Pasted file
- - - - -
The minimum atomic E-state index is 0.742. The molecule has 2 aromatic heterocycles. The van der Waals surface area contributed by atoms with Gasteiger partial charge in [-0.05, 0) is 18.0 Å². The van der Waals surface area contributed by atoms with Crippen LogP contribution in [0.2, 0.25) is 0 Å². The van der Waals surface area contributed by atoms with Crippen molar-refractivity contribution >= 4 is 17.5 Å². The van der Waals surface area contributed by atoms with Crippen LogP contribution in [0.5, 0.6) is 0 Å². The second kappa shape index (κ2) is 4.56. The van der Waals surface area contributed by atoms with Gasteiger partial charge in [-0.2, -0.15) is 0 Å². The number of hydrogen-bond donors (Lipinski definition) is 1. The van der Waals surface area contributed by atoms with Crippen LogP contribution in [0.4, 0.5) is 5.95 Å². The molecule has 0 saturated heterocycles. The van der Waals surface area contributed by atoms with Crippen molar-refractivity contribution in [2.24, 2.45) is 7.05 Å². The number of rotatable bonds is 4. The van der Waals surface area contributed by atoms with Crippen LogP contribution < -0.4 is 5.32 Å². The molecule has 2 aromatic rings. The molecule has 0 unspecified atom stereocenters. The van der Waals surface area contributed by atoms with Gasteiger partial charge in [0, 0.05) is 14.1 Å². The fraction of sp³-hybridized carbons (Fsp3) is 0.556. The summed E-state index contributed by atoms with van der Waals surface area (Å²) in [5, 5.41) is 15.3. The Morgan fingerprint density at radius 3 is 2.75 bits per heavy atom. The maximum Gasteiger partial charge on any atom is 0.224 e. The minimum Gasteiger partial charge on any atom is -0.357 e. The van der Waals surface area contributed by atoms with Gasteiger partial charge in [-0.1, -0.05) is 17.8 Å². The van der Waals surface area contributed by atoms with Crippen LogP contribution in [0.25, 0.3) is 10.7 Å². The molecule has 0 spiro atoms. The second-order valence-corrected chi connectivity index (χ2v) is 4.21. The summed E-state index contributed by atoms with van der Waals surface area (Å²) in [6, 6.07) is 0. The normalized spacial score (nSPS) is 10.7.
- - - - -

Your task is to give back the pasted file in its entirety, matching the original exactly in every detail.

The minimum atomic E-state index is 0.742. The molecule has 2 aromatic heterocycles. The van der Waals surface area contributed by atoms with Gasteiger partial charge in [-0.05, 0) is 18.0 Å². The van der Waals surface area contributed by atoms with Crippen LogP contribution in [0.2, 0.25) is 0 Å². The van der Waals surface area contributed by atoms with Crippen molar-refractivity contribution >= 4 is 17.5 Å². The van der Waals surface area contributed by atoms with Crippen LogP contribution in [0.5, 0.6) is 0 Å². The second kappa shape index (κ2) is 4.56. The van der Waals surface area contributed by atoms with Gasteiger partial charge in [-0.2, -0.15) is 0 Å². The number of hydrogen-bond donors (Lipinski definition) is 1. The van der Waals surface area contributed by atoms with Crippen LogP contribution in [0.4, 0.5) is 5.95 Å². The molecule has 0 saturated heterocycles. The van der Waals surface area contributed by atoms with Crippen molar-refractivity contribution in [2.24, 2.45) is 7.05 Å². The number of rotatable bonds is 4. The van der Waals surface area contributed by atoms with Crippen LogP contribution < -0.4 is 5.32 Å². The molecule has 2 aromatic rings. The molecule has 0 unspecified atom stereocenters. The van der Waals surface area contributed by atoms with Gasteiger partial charge in [0, 0.05) is 14.1 Å². The fraction of sp³-hybridized carbons (Fsp3) is 0.556. The summed E-state index contributed by atoms with van der Waals surface area (Å²) in [5, 5.41) is 15.3. The Morgan fingerprint density at radius 3 is 2.75 bits per heavy atom. The maximum Gasteiger partial charge on any atom is 0.224 e. The minimum Gasteiger partial charge on any atom is -0.357 e. The van der Waals surface area contributed by atoms with Gasteiger partial charge in [-0.1, -0.05) is 17.8 Å². The van der Waals surface area contributed by atoms with Crippen LogP contribution in [0.25, 0.3) is 10.7 Å². The molecule has 0 spiro atoms. The second-order valence-corrected chi connectivity index (χ2v) is 4.21. The summed E-state index contributed by atoms with van der Waals surface area (Å²) in [6, 6.07) is 0. The normalized spacial score (nSPS) is 10.7.